A Response To Jason Burke’s ” Somme Burn Out”: Billy Joe

Somme Burn Out

This article gives food for thought. Although he 1st July parade through parts of East Belfast has always been a commemoration of the Somme battle in 1916, in many ways it is only in recent years that the empahasis has been on that.
When I was young and growing up in the sixties, fully immersed in both the Orange and Band cultures i wouldnt have been aware of why I paraded on the 1st of july. Indeed I can remember discussing it with others of my age and the consensus was that the battle of the Boyne was actually fought on the 1st but it took 11 days before the news reached Belfast!! There has been a great resurgence within the loyalist/unionist communities of late to learn about the First World War in general and the Somme in particular. So much so that many would disregard much of the other history of that time to concentrate on this one battle. It is understadable why when you consider the heroics of those who fought and died that day in an act of utter folly. Jason is correct when he says that we need to educate people further and in a more expansive way. In many ways this is already happening–the rise of Somme and similar societies–pilgrimages to the battlefields–lectures etc:but there is a need to widen the scope. Jason is also right to point out that there may be a heightened interest in the Somme which may dwindle after the 100th anniversary in 3 years time. it is debatable if it will be remembered in the way that the victory at the Boyne still is today over 300 years later.
An interesting aside in this article was Jason mentioning the names of the streets around the Upper Cregagh Road where he grew up–Bapaume–Somme etc: Across the city there was another cluster of streets also named in remembrance of victories and characters of another British Army campaign as part of an alliance that fought the Russian Empire during the Crimean War of 1853-1856. You had Balaclava Street–Inkerman Street–Alma Street–all named after battles. Sevasatapol Street named after the siege–neighbouring Raglan Street called after the Commander of British Forces during the Crimean War. These streets were all situated in the Lower Falls area, but I doubt they would have held the same amount of interest or importance to the residents as those on the Cregagh did.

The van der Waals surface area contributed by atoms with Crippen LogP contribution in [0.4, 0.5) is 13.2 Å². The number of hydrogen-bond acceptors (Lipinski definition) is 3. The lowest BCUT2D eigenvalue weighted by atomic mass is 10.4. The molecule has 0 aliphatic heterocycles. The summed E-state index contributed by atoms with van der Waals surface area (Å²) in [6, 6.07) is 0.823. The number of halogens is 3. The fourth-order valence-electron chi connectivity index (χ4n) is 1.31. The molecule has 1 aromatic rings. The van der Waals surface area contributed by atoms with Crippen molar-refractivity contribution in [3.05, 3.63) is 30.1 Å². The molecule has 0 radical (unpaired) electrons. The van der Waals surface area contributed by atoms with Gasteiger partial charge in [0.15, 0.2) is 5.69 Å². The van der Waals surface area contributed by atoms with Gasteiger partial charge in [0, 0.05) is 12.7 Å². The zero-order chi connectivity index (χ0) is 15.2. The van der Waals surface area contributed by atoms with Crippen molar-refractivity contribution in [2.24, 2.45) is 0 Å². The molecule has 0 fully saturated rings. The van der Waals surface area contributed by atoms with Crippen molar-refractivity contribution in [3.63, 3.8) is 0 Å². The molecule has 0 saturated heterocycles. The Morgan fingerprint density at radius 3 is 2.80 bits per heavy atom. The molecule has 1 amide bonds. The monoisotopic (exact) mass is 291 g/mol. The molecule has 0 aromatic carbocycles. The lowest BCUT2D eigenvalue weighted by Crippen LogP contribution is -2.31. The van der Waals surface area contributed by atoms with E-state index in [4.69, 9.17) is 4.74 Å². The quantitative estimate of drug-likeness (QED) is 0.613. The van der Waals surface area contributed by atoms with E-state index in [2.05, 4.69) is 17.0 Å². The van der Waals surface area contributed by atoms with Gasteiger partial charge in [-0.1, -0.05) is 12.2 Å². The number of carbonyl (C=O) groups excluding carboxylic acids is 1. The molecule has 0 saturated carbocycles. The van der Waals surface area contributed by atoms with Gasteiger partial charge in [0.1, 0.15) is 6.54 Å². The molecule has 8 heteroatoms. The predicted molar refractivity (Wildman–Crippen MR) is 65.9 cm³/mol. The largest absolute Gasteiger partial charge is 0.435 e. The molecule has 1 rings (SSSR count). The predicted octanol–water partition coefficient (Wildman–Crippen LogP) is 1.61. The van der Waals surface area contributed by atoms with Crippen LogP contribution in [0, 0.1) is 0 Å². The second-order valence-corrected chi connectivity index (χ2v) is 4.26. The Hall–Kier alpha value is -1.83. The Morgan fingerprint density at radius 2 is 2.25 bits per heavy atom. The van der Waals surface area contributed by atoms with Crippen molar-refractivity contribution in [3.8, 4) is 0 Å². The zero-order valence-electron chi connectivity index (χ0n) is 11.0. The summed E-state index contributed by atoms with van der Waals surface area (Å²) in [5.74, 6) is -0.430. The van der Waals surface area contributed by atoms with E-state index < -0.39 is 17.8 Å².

Billy Joe

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One Response to A Response To Jason Burke’s ” Somme Burn Out”: Billy Joe

  1. Exactly the point I was making Billy Joe, genuine appreciation of sincere sacrifice increases with age.
    I myself was raised in a family which carried and endured the legacy of the Somme for many years after the actual battle. My Grandfathers three brothers and my Grandmothers brothers all fought at the Somme.
    One of them came home and spent the rest of his life with two German bullets lodged at the base of his spine, too close to the spinal cord to be operated on. At various times after the war the ever grateful British Government threatened to remove his war disability pension, if he didn’t agree to having an operation to remove the bullets.

    In typical Ulster Volunteer Old Soldier fashion, he told them to go ahead and operate. On each occasion the Government backed down on medical advice.
    This is just one more example of England’s treacherous gratitude, and a warning to those fools who believe that the Union is now secure, because of the totally worthless Good Friday and Saint Andrews agreements, signed by completely dishonest, power and wealth driven politicians.
    So quite understandably the First of July Somme Remembrance Parade, always was, and always will remain by far the most significant Remembrance Parade, for past and hopefully future Generations of my Family.